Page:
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Hydroxyurea

Hydroxyurea

Uses

This medication is used by people with sickle cell anemia to reduce the number of painful crises caused by the disease and to reduce the need for blood transfusions. Some brands are also used to treat certain types of cancer (such as chronic myelogenous leukemia, squamous cell carcinomas).

How to use Hydroxyurea

Read the Medication Guide if available from your pharmacist before you start taking hydroxyurea and each time you get a refill. If you have any questions, ask your doctor or pharmacist.

Why is this medication prescribed?

Hydroxyurea (Hydrea) is used alone or with other medications or radiation therapy to treat a certain type of chronic myelogenous leukemia (CML; a type of cancer of the white blood cells) and certain types of head and neck cancer (including cancer of the mouth, cheek, tongue, throat, tonsils, and sinuses). Hydroxyurea (Droxia, Siklos) is used to reduce the frequency of painful crises and reduce the need for blood transfusions in adults and children 2 years of age and older with sickle cell anemia (an inherited blood disorder in which the red blood cells are abnormally shaped [shaped like a sickle] and cannot bring enough oxygen to all parts of the body). Hydroxyurea is in a class of medications called antimetabolites. Hydroxyurea treats cancer by slowing or stopping the growth of cancer cells in your body. Hydroxyurea treats sickle cell anemia by helping to prevent formation of sickle-shaped red blood cells.

Dosing Information

HYDREA is used alone or in conjunction with other antitumor agents or radiation therapy to treat neoplastic diseases. Individualize treatment based on tumor type, disease state, response to treatment, patient risk factors, and current clinical practice standards.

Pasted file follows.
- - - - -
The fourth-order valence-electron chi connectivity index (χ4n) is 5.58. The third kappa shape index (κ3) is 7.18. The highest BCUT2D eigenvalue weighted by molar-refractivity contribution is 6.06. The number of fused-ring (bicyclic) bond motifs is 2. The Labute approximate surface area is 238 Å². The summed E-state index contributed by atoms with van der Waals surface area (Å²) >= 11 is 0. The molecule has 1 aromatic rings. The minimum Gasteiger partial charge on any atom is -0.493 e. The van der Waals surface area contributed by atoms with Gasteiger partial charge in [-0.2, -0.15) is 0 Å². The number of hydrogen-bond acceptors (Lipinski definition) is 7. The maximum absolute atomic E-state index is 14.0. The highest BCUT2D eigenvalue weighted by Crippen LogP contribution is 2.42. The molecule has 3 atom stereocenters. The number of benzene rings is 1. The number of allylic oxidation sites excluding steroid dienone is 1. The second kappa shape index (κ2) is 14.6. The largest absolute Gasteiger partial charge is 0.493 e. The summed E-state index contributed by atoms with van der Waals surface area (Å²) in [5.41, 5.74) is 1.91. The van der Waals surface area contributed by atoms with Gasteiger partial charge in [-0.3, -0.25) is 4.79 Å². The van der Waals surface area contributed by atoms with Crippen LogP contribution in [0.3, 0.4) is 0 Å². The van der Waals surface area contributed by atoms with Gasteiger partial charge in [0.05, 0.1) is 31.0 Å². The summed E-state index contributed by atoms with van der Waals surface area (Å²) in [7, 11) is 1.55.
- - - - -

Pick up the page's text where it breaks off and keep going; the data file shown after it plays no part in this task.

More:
Base all dosage on the patient’s actual or ideal weight, whichever is less.

Side Effects:

Important things to remember about the side effects of Hydroxyurea:

  • Most people do not experience all of the side effects listed.
  • Side effects are often predictable in terms of their onset and duration.
  • Side effects are almost always reversible and will go away after treatment is complete.
  • There are many options to help minimize or prevent side effects.
  • There is no relationship between the presence or severity of side effects and the effectiveness of the medication.
  • The side effects of Hydroxyurea and their severity depend on how much of the drug is given.  In other words, high doses may produce more severe side effects.

Mechanism of Injury

The syndrome of fever and acute hepatitis arising within 1 to 3 weeks of starting hydroxyurea is probably due to hypersensitivity.  The cause of acute liver failure attributed to hydroxyurea is unknown, but may be related to drug-drug interactions with other potentially hepatotoxic agents.  Hydroxyurea is metabolized in the liver via the cytochrome P450 enzymes at least in part, but its drug-drug interactions have not been well characterized.

How should I take hydroxyurea?

Follow all directions on your prescription label. Your doctor may occasionally change your dose to make sure you get the best results. Do not take this medicine in larger or smaller amounts or for longer than recommended.

Drink 8 to 10 glasses of liquid per day while you are taking hydroxyurea. You may take the medicine with or without food.

Hydroxyurea is either taken once per day or once every third day, depending on the condition being treated. On each of your dosing days, take the medicine at the same time of day. Your doctor may also want you to take a folic acid supplement. Follow your doctor's instructions very carefully.

Wash your hands before and after you handle a hydroxyurea capsule or the bottle that contains the pills. For best protection, wear disposable gloves when handling the pills.

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